If, on the other hand, a new session can be started for data packet B, a new session B will be started to send 626 another portion(s) of data packet B (e.g., portioned data packet B). In this case, the process will now wait for information needed for the remaining portion of the data packet B. This, however, is not shown because it will make the flow chart overbearing. As such, please note the data packet B will run through the same process as data packet A, although not specifically shown, because there may be multiple data packets being transmitted simultaneously. In light of the understanding that simultaneous transmissions may be taking place at any given time, the process goes back to wait 612 for the second trigger of data packet A, which brings the process to the second scenario.

In the second scenario, which may be looped back from the subroutine of data packet B, the process determines 628 whether a second trigger is received. If not, the process again goes back to wait 612 for the second trigger. If the second trigger is received, the process accordingly sends the remaining portion(s) of data packet A on session A, which brings the process to an end 624.

Through these various teachings shown, a novel data packet transmission technique has been provided. As a result of the various teachings shown, the overall startup delay of the transmission has been reduced while accommodating for skipped portions of the data packet without retransmissions. Specifically, for example, the setup delay time has been reduced along with the transaction data upload delay by eliminating the time are to transmit the first portion from the critical path or delay components contributing to the setup delay. Moreover, with the removal of retransmission, generally caused by the skipped portion(s), the use of bandwidth is conserved. Since plenty of time is made available for ARQs, the overall RF impact is also reduced since speculative packet fragment can be sent at lower power.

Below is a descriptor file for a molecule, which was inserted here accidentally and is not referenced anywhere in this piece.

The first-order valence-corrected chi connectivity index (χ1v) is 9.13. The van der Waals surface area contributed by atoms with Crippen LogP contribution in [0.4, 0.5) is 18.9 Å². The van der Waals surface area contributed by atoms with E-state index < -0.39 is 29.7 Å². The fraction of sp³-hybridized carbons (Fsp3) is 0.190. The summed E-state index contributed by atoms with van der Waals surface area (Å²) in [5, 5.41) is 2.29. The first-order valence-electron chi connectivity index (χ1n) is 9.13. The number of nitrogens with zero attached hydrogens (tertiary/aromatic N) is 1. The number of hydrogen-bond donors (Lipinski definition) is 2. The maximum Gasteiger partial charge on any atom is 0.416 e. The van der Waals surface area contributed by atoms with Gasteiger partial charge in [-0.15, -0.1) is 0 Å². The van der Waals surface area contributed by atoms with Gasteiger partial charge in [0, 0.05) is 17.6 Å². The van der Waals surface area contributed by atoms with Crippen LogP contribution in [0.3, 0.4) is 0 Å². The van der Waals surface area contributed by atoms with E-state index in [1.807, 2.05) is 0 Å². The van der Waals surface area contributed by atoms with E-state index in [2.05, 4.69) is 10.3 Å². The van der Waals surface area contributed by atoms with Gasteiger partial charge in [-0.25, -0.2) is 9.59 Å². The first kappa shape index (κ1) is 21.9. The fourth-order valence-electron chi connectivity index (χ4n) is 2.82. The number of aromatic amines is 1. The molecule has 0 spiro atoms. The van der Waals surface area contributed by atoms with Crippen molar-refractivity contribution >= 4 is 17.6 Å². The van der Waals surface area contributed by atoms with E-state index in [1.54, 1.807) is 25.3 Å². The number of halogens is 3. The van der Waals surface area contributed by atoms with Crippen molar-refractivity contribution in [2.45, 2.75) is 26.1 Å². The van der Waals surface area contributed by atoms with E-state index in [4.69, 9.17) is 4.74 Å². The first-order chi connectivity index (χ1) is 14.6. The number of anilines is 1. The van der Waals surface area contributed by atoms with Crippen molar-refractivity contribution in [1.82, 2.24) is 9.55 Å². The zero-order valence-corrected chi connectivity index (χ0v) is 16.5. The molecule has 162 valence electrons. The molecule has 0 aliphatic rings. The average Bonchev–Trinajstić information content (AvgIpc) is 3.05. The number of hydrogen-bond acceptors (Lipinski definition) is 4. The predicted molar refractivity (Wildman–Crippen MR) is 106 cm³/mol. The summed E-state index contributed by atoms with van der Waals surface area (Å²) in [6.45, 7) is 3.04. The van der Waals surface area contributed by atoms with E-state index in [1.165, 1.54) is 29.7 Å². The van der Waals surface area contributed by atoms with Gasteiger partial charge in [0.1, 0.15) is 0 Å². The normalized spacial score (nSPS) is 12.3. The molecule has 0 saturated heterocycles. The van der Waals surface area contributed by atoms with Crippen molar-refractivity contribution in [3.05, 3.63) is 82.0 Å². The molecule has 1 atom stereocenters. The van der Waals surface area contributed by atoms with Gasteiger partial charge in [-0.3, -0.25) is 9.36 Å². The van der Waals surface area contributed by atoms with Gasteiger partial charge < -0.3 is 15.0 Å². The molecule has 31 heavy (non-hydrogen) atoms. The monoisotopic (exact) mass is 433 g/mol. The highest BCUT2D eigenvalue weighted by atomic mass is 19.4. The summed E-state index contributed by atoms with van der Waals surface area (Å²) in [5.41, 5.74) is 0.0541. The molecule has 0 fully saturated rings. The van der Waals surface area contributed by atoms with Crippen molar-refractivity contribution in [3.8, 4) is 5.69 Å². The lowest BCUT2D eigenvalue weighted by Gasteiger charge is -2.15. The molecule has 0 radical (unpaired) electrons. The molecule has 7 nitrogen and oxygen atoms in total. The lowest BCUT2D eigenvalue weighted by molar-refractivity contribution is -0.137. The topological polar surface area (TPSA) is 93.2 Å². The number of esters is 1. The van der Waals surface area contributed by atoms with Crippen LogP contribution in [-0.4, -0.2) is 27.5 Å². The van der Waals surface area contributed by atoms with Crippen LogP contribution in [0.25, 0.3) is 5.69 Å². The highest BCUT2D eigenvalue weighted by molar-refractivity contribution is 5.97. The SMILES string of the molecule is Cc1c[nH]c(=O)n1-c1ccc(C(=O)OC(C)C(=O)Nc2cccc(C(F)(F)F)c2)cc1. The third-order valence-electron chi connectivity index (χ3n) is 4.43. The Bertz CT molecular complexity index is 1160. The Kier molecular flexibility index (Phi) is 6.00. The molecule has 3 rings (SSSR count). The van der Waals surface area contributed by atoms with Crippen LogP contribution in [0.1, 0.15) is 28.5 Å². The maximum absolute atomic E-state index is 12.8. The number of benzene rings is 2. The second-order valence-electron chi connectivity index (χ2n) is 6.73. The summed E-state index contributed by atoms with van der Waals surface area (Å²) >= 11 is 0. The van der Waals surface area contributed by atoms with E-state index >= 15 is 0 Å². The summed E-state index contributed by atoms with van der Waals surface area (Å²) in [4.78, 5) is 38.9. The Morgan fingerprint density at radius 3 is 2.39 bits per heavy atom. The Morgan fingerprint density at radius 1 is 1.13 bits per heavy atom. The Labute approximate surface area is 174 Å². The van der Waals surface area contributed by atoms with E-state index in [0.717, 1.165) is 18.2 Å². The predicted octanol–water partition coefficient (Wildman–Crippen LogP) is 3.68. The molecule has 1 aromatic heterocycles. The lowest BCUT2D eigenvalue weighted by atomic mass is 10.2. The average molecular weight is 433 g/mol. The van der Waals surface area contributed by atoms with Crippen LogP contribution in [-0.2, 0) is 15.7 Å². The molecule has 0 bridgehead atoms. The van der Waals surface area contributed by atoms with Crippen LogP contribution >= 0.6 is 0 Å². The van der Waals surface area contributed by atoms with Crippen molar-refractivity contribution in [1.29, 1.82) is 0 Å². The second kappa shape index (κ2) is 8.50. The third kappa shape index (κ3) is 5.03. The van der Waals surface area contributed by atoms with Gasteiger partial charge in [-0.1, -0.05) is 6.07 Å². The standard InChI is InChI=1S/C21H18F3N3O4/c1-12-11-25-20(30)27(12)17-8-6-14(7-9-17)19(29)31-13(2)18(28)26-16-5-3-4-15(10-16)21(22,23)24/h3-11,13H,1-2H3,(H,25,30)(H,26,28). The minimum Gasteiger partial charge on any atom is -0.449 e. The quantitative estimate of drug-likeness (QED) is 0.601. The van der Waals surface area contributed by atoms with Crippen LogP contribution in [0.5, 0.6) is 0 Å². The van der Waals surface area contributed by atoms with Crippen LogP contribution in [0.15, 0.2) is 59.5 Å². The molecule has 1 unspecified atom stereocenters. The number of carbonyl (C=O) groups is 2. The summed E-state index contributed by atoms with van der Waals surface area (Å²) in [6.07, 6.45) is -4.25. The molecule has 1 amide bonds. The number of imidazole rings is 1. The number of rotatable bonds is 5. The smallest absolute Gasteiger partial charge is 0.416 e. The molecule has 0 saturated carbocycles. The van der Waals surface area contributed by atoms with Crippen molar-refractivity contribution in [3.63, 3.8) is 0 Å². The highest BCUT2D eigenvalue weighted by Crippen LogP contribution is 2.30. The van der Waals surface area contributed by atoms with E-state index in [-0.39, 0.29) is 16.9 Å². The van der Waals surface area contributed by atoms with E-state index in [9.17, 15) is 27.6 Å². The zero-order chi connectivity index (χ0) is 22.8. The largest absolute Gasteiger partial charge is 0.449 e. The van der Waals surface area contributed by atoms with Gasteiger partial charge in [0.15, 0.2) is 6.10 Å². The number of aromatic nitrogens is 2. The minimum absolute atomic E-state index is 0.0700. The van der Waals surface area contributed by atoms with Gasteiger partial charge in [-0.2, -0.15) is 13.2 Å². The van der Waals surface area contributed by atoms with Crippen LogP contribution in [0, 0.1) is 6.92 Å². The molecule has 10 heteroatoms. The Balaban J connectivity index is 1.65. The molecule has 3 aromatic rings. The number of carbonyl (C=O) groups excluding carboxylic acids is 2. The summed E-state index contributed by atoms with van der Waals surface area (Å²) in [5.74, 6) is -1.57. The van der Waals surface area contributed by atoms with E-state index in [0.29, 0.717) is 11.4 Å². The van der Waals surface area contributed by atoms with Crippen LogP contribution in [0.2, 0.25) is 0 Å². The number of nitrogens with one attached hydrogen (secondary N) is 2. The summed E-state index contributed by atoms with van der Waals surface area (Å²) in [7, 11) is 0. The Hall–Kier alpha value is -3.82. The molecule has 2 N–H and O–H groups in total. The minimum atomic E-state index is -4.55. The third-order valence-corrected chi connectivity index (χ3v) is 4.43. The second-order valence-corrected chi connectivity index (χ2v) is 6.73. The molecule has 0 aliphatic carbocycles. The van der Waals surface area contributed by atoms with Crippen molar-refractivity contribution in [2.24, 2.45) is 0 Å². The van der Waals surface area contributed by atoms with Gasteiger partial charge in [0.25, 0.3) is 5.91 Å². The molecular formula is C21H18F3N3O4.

Those skilled in the art will recognize that a wide variety of modifications, alterations, and combinations can be made with respect to the above described embodiments without departing from the spirit and scope of the invention, and that such modifications, alterations, and combinations are to be viewed as being within the ambit of the inventive concept.

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Referenced by
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US8600017 *Oct 18, 2007Dec 3, 2013Samsung Electronics Co., Ltd.Call setup method and terminal in an IP network
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Classifications
U.S. Classification370/328, 455/438
International ClassificationH04W4/00
Cooperative ClassificationH04W28/06
European ClassificationH04W28/06
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Effective date: 20050324